See if we wanted to keep it around. Luckily there were not a lot of revisions and only a few songs were cut, and I think that’s because we have pretty similar tastes and we also just had a good understanding of what we were after. My personal favorite song in the game is Recluse and I think it’s a beautiful song and I can’t believe that like came out of me. I just feel lucky.

So development and composing were happening at the same time. I would get builds of the game and that would allow me to like play that specific section and then go write music for it. Which I actually really liked because it didn’t all have to happen in my head. I got to actually experience it.

And sometimes Shaun would send me just short video clips of something that was usually maybe for like sound effects. And we would sometimes export those at like slower frame rates. So I could actually like watch the animation and like figure out the timing because we actually like took the time to fine tune some of the sound effects and like get the way that it felt, right.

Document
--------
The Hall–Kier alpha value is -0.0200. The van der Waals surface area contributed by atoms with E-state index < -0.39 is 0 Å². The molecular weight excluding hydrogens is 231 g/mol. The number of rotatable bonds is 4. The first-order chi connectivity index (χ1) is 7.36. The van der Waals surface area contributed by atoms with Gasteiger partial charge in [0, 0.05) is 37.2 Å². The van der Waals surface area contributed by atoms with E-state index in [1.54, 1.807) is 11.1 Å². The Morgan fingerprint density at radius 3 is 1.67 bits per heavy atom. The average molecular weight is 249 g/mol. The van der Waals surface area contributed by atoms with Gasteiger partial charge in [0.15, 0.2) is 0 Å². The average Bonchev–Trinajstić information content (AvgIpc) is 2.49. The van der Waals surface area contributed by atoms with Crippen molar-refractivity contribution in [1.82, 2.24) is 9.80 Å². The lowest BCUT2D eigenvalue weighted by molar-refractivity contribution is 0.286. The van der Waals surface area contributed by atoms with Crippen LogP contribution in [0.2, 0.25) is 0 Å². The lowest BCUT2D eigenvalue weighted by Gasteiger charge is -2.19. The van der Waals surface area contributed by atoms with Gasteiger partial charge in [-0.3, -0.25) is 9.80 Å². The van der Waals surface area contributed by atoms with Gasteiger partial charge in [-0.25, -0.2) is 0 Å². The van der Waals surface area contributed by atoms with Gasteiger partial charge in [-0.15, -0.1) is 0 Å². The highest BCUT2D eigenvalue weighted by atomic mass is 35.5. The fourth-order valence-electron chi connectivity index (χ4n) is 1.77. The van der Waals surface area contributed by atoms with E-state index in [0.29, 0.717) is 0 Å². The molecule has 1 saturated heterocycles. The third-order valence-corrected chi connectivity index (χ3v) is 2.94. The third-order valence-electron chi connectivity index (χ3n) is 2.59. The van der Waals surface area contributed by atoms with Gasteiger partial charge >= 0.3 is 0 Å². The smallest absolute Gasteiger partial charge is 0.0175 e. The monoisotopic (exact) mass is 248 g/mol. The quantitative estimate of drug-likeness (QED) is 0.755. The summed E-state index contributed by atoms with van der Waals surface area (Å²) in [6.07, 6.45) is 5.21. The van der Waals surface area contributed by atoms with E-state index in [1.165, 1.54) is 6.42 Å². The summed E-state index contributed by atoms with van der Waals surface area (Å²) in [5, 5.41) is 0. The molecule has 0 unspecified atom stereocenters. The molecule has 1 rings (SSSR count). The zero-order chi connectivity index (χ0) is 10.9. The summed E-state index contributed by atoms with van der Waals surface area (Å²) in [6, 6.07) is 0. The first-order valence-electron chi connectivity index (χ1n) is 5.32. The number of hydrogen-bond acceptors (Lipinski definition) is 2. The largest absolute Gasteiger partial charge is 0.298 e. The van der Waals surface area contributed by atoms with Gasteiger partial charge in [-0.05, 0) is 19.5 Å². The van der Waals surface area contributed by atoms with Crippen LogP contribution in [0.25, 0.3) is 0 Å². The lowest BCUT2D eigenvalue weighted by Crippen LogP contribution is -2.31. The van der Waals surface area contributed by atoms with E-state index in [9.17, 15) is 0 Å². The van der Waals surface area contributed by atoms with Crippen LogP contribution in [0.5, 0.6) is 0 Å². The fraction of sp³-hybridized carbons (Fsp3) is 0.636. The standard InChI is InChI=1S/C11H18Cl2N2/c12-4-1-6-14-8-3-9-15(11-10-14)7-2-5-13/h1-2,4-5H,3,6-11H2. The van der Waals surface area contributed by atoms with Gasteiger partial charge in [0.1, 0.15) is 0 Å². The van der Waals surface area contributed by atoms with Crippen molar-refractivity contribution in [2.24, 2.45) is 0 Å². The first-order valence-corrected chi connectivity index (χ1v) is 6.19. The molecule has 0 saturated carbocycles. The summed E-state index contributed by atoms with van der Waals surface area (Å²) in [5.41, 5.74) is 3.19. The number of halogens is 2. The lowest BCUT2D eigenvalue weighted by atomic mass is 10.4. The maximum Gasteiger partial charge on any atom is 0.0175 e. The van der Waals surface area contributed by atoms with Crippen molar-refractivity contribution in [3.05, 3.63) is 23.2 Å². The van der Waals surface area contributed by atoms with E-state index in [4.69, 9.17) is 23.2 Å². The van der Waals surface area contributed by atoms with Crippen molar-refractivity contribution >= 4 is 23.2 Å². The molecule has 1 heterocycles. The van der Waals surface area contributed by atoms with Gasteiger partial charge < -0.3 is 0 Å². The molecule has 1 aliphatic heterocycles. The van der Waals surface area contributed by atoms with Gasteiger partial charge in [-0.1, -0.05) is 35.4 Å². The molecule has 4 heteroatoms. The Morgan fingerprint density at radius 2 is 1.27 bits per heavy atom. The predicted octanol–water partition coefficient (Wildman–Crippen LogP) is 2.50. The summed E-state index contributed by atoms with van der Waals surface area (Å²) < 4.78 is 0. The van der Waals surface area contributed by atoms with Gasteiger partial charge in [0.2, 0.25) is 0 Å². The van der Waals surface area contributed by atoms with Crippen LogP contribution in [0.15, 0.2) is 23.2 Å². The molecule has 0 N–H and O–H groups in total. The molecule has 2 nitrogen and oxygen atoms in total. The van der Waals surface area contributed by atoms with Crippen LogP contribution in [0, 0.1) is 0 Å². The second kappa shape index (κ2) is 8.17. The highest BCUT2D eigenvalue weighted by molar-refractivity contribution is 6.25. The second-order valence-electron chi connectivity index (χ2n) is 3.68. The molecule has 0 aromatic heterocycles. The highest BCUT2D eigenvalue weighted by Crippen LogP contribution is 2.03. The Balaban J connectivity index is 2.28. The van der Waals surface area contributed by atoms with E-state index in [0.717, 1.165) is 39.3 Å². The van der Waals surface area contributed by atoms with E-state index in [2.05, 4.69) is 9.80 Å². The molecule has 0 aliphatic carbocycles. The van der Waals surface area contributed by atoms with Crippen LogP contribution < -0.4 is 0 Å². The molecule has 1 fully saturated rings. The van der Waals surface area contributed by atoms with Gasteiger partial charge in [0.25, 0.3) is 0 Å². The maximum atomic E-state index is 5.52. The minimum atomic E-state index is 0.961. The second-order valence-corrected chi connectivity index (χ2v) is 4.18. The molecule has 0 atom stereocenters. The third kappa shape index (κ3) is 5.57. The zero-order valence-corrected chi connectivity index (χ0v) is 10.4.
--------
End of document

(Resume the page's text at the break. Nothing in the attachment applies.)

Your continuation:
Which is kind of hard to explain, but it definitely made a difference. I was writing all the music on a MIDI keyboard inside a DAW, and that’s a digital audio work station. And my do of choice is Q bass. The MIDI keyboard I was using was an Akai MPK249, and the majority of sounds that you hear were from a plugin called Chip Sounds by Plogue. And I tried to stay somewhat accurate, with Game Boy sounds, but I didn’t like stick to exactly what hardware could do. I like embellished a little bit, but it’s still like pretty close to Game Boy-ish, I guess. Composing music and designing sound effects were happening at the same time. Not like literally the same time, but like I was working on them at the same time.

But with sound effects, I kind of took a different approach. So all the sound effects were actually written in code and it was using a language called MML, which is Music Macro Language. , and that’s just a simple programming language that controls the sound channels of an NES. So for me, I was just faster and more comfortable with that, like to get the sounds out of it that I wanted rather than like sitting in a DAW with a keyboard and trying to figure it out.